• You're all wrong. (Score:5, Insightful)

    by Fysiks Wurks (949375) on Wednesday September 20, 2006 @02:34PM (#16147803)
    This guy hasn't missed the point of going to college. He got it right. He's taking advantage of the TIME VALUE OF MONEY. Facing the extreme price increases in tuition why not take as many transferable AP classes as you can. Then if you get someone else to pay for your collage that's even better. And instead of wasting 4 years of valuable time (where you could be making money instead of forking it over the university, landlords, beer vendors, or pot dealers you can get on with life and start doing what you want. The more you earn/invest today, the better off you will be tomorrow. The less debt you have today, the more you will have tomorrow.

    Universities have become a money making shell game...they require you to take a load of irrelevant course work (to broaden your horizons) at over $300/credit then they offer limited sections of these classes which delays your graduation a semester or two. Yeah, the university has your educational interests at heart.
  • by mdarksbane (587589) on Wednesday September 20, 2006 @02:37PM (#16147834)
    What math/physics degree allows you to graduate with only 120 credits, 72 of them things that can even be counted from AP exams?

    My engineering degree took 200 credit hours, including about 45 that I entered college with. Taking 37 hours in a semester would save you... half a year over my normal course load.

    I mean, so AP can cover your intro pretty much everything... meaning that few of his classes were actually something high level AKA possibly challenging? I had a year and a half worth of math courses beyond what you can get with all possible AP credits.

    I mean, awesome for him... but what the heck is the university even teaching in a degree that short?

  • by bziman (223162) on Wednesday September 20, 2006 @02:44PM (#16147895) Homepage Journal

    I knew, the second I saw the headline, that it was a TJ [tjhsst.edu] grad. I could have easily spent another year at TJ after my senior year, and learned a hell of a lot more than I did during my first year (or two) of college. In fact, in my time at TJ (where I specialized in Physics), I learned more about computer science in passing than I have at the two universities I've attended for most of the past ten years (including a CS degree).

    I'll be the first one to admit that chances are he missed out on a lot of fun college life, but sometimes you just have to do something "because you can". He's smart, and I'm sure he'll spend the next three or four years in grad school and law school, and he'll find time to have a little bit of fun while he's at it.

    Congratulations to him, and remember, just because he's smarter than you (academically) is no reason to try and take away from his accomplishments just to make you feel better about yourself.

    --brian, TJ '96

  • by Fr05t (69968) on Wednesday September 20, 2006 @02:44PM (#16147902)
    Just imagine how fast this guy will blow through the McDonald's training materials! He's got Assistant night shift supervisor written all over him...
  • by Tweekster (949766) on Wednesday September 20, 2006 @03:44PM (#16148429)
    I actually take pity on this kid. He was in such a hurry to get "to the next thing" he completely missed college.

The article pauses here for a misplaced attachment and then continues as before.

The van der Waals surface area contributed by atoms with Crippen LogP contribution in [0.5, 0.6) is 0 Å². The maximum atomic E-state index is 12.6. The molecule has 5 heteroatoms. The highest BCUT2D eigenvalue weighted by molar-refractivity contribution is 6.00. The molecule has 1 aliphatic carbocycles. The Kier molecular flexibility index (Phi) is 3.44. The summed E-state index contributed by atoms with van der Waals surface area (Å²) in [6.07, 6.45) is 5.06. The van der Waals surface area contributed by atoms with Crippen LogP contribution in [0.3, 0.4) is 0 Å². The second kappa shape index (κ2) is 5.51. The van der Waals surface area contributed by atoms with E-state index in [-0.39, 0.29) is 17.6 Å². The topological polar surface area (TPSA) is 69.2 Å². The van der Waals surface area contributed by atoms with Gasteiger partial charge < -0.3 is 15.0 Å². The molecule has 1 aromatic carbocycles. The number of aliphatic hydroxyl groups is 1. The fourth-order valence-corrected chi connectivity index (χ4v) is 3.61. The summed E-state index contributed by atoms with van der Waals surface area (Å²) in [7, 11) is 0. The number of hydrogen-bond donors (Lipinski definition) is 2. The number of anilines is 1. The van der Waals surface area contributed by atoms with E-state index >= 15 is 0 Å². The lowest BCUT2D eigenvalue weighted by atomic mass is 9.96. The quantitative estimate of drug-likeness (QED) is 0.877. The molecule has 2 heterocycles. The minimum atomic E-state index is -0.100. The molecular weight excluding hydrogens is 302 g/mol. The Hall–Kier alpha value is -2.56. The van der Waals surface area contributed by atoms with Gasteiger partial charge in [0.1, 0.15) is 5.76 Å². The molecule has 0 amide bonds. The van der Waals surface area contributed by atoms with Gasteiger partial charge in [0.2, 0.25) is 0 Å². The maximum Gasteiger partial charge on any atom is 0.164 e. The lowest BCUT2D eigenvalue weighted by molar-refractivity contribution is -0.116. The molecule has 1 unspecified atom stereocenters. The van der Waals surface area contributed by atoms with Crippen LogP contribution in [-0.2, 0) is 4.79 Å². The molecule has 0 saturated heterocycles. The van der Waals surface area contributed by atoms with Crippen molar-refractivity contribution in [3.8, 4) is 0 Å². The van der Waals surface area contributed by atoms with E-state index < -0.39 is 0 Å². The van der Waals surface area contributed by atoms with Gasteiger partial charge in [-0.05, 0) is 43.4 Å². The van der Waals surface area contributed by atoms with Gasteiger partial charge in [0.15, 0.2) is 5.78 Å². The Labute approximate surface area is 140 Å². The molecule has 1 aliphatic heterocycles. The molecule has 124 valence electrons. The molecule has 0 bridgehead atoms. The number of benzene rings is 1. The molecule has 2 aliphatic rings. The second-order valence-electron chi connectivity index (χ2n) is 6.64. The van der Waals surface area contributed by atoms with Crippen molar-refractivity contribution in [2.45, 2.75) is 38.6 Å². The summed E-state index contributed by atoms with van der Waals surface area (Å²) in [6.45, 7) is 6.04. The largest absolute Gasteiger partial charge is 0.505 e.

Sad honestly. College is a nice 4-5 years of your life of with barely any responsibility and a hell of a lot of fun. What is waiting for you after college. Answer: a career, have fun with that for the next 50 or so years of your life, i dont think putting that on hold for a year is gonna matter much in the end.
  • by Avatar8 (748465) on Wednesday September 20, 2006 @03:53PM (#16148530)
    Is this a society-changing behavior that we're seeing more often in many different disciplines?


    Parallel comparison: I'm in Toastmasters (http://www.toastmasters.org/ [toastmasters.org]), an international organization promoting communcation and leadership skills. There's an educational program that takes an average person about five-seven years to compete. Numerically it boils down to about 55 speeches, a major project in leadership and mentoring about 23 people. The first part (10 speeches) takes about one to one and a half years. I felt like I raced through it in 10 months, but later I heard about someone really racing through it in 10 weeks. I met that person and discovered that they had definitely missed the point. He was not a skilled speaker at all and could barely understand all of the meeting roles or the opportunities for service to the organization beyond the club level yet he had achieved the first level of education.

    Indirect comparison: World of Warcraft power-levelers (or any game with specific goals). The people who play a single character to level 60 and they're "done." They quit and state "I've seen and done it all." Completely missed the point. The game, like school or professional organizations, is comprised of a great deal more than a simple ladder for reaching the "top." These people miss out on so much content, relationships and experience. I'd compare them to someone who goes to a buffet, tries a single bite of each item and calls that dinner.

    Where is this coming from? Has our sense of achievement been condensed to "do the minimum requirement as fast as possible?" I guess it's the opposite end of the spectrum of people, companies and communities that are so laid back that they see no reason to change anything at all ever.

    I am envious of Banh that he obviously has a high IQ and the ability to absorb a great deal of information quickly, though I wonder how long he can retain it. Patent lawyer? What a waste of a good brain.